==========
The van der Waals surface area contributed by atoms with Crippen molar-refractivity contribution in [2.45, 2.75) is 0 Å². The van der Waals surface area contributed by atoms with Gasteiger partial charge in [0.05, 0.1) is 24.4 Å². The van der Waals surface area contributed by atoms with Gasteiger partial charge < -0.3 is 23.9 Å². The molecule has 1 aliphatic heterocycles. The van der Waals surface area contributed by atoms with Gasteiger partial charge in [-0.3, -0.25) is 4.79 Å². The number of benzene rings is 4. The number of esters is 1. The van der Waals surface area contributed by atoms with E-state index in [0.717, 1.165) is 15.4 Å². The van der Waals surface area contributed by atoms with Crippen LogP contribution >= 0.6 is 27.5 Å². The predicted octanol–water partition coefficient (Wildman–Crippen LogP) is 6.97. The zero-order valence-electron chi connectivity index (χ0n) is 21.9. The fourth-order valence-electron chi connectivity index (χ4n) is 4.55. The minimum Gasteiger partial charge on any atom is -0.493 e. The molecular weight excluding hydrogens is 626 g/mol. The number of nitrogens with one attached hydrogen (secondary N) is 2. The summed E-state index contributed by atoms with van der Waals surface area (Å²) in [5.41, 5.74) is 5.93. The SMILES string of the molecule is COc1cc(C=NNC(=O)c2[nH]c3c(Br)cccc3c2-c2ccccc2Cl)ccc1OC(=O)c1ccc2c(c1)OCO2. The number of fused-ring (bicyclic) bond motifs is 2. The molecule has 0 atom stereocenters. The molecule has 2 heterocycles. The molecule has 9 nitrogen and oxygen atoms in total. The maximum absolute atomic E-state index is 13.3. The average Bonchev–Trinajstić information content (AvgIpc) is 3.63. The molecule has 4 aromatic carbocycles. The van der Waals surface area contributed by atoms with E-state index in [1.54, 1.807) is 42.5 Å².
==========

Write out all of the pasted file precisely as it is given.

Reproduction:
The van der Waals surface area contributed by atoms with Crippen molar-refractivity contribution in [2.45, 2.75) is 0 Å². The van der Waals surface area contributed by atoms with Gasteiger partial charge in [0.05, 0.1) is 24.4 Å². The van der Waals surface area contributed by atoms with Gasteiger partial charge < -0.3 is 23.9 Å². The molecule has 1 aliphatic heterocycles. The van der Waals surface area contributed by atoms with Gasteiger partial charge in [-0.3, -0.25) is 4.79 Å². The number of benzene rings is 4. The number of esters is 1. The van der Waals surface area contributed by atoms with E-state index in [0.717, 1.165) is 15.4 Å². The van der Waals surface area contributed by atoms with Crippen LogP contribution >= 0.6 is 27.5 Å². The predicted octanol–water partition coefficient (Wildman–Crippen LogP) is 6.97. The zero-order valence-electron chi connectivity index (χ0n) is 21.9. The fourth-order valence-electron chi connectivity index (χ4n) is 4.55. The minimum Gasteiger partial charge on any atom is -0.493 e. The molecular weight excluding hydrogens is 626 g/mol. The number of nitrogens with one attached hydrogen (secondary N) is 2. The summed E-state index contributed by atoms with van der Waals surface area (Å²) in [5.41, 5.74) is 5.93. The SMILES string of the molecule is COc1cc(C=NNC(=O)c2[nH]c3c(Br)cccc3c2-c2ccccc2Cl)ccc1OC(=O)c1ccc2c(c1)OCO2. The number of fused-ring (bicyclic) bond motifs is 2. The molecule has 0 atom stereocenters. The molecule has 2 heterocycles. The molecule has 9 nitrogen and oxygen atoms in total. The maximum absolute atomic E-state index is 13.3. The average Bonchev–Trinajstić information content (AvgIpc) is 3.63. The molecule has 4 aromatic carbocycles. The van der Waals surface area contributed by atoms with E-state index in [1.54, 1.807) is 42.5 Å².